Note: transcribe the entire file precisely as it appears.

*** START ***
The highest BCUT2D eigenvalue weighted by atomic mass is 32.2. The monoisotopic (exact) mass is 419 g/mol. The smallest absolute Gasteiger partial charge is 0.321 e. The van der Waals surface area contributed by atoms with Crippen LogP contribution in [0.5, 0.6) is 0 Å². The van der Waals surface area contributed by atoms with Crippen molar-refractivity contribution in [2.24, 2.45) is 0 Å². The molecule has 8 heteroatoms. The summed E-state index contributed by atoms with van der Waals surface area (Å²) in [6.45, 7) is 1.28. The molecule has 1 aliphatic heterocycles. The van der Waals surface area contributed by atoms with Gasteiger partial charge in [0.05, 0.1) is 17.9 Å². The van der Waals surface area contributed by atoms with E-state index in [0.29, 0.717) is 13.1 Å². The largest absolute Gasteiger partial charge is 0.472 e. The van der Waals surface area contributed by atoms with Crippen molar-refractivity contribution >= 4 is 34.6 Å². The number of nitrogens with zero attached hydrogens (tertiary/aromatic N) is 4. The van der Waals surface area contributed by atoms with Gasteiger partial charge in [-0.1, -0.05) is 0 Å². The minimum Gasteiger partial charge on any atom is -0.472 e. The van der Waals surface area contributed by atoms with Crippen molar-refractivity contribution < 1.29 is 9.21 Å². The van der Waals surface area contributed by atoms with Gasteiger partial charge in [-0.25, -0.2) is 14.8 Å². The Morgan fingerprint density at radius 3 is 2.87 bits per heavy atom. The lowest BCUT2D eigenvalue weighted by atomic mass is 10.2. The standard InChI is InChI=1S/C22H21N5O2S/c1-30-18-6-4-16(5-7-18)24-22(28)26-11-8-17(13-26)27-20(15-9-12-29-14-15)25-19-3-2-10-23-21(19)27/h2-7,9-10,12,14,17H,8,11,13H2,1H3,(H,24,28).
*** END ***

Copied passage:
The highest BCUT2D eigenvalue weighted by atomic mass is 32.2. The monoisotopic (exact) mass is 419 g/mol. The smallest absolute Gasteiger partial charge is 0.321 e. The van der Waals surface area contributed by atoms with Crippen LogP contribution in [0.5, 0.6) is 0 Å². The van der Waals surface area contributed by atoms with Crippen molar-refractivity contribution in [2.24, 2.45) is 0 Å². The molecule has 8 heteroatoms. The summed E-state index contributed by atoms with van der Waals surface area (Å²) in [6.45, 7) is 1.28. The molecule has 1 aliphatic heterocycles. The van der Waals surface area contributed by atoms with Gasteiger partial charge in [0.05, 0.1) is 17.9 Å². The van der Waals surface area contributed by atoms with E-state index in [0.29, 0.717) is 13.1 Å². The largest absolute Gasteiger partial charge is 0.472 e. The van der Waals surface area contributed by atoms with Crippen molar-refractivity contribution >= 4 is 34.6 Å². The number of nitrogens with zero attached hydrogens (tertiary/aromatic N) is 4. The van der Waals surface area contributed by atoms with Gasteiger partial charge in [-0.1, -0.05) is 0 Å². The minimum Gasteiger partial charge on any atom is -0.472 e. The van der Waals surface area contributed by atoms with Crippen molar-refractivity contribution < 1.29 is 9.21 Å². The van der Waals surface area contributed by atoms with Gasteiger partial charge in [-0.25, -0.2) is 14.8 Å². The Morgan fingerprint density at radius 3 is 2.87 bits per heavy atom. The lowest BCUT2D eigenvalue weighted by atomic mass is 10.2. The standard InChI is InChI=1S/C22H21N5O2S/c1-30-18-6-4-16(5-7-18)24-22(28)26-11-8-17(13-26)27-20(15-9-12-29-14-15)25-19-3-2-10-23-21(19)27/h2-7,9-10,12,14,17H,8,11,13H2,1H3,(H,24,28).